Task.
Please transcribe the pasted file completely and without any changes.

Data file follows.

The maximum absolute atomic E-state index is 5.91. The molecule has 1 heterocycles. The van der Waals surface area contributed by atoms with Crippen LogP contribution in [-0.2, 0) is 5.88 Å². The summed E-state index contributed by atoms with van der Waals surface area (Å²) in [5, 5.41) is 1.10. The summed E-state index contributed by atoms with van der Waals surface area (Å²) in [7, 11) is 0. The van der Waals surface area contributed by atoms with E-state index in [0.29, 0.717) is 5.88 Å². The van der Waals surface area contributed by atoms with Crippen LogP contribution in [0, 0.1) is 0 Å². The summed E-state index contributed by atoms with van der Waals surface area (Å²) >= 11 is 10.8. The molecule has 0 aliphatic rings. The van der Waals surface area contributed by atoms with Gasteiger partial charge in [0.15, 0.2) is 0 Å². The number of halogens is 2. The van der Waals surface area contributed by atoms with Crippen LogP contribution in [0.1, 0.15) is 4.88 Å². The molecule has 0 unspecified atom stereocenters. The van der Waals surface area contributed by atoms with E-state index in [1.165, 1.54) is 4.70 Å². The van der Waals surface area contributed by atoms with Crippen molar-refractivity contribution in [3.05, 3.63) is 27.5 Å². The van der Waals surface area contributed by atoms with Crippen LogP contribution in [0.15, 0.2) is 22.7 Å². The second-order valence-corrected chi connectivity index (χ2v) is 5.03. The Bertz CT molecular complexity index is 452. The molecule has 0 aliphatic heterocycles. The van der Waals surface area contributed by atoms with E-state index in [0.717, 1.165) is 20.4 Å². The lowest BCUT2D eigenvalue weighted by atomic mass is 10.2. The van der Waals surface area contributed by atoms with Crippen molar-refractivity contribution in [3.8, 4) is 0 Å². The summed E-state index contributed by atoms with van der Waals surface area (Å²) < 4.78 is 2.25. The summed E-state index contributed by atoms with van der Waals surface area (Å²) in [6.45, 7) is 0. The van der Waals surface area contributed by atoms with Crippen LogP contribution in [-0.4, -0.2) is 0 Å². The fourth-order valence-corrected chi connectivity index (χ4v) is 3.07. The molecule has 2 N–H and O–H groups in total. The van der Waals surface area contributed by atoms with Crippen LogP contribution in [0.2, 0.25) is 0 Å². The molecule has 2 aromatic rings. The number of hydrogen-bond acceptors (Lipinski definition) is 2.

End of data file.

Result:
The maximum absolute atomic E-state index is 5.91. The molecule has 1 heterocycles. The van der Waals surface area contributed by atoms with Crippen LogP contribution in [-0.2, 0) is 5.88 Å². The summed E-state index contributed by atoms with van der Waals surface area (Å²) in [5, 5.41) is 1.10. The summed E-state index contributed by atoms with van der Waals surface area (Å²) in [7, 11) is 0. The van der Waals surface area contributed by atoms with E-state index in [0.29, 0.717) is 5.88 Å². The van der Waals surface area contributed by atoms with Crippen LogP contribution in [0, 0.1) is 0 Å². The summed E-state index contributed by atoms with van der Waals surface area (Å²) >= 11 is 10.8. The molecule has 0 aliphatic rings. The van der Waals surface area contributed by atoms with Gasteiger partial charge in [0.15, 0.2) is 0 Å². The number of halogens is 2. The van der Waals surface area contributed by atoms with Crippen LogP contribution in [0.1, 0.15) is 4.88 Å². The molecule has 0 unspecified atom stereocenters. The van der Waals surface area contributed by atoms with E-state index in [1.165, 1.54) is 4.70 Å². The van der Waals surface area contributed by atoms with Crippen molar-refractivity contribution in [3.05, 3.63) is 27.5 Å². The van der Waals surface area contributed by atoms with Crippen LogP contribution in [0.15, 0.2) is 22.7 Å². The second-order valence-corrected chi connectivity index (χ2v) is 5.03. The Bertz CT molecular complexity index is 452. The molecule has 0 aliphatic heterocycles. The van der Waals surface area contributed by atoms with E-state index in [0.717, 1.165) is 20.4 Å². The lowest BCUT2D eigenvalue weighted by atomic mass is 10.2. The van der Waals surface area contributed by atoms with Crippen molar-refractivity contribution in [3.8, 4) is 0 Å². The summed E-state index contributed by atoms with van der Waals surface area (Å²) < 4.78 is 2.25. The summed E-state index contributed by atoms with van der Waals surface area (Å²) in [6.45, 7) is 0. The van der Waals surface area contributed by atoms with Crippen LogP contribution in [-0.4, -0.2) is 0 Å². The fourth-order valence-corrected chi connectivity index (χ4v) is 3.07. The molecule has 2 N–H and O–H groups in total. The van der Waals surface area contributed by atoms with Crippen LogP contribution in [0.2, 0.25) is 0 Å². The molecule has 2 aromatic rings. The number of hydrogen-bond acceptors (Lipinski definition) is 2.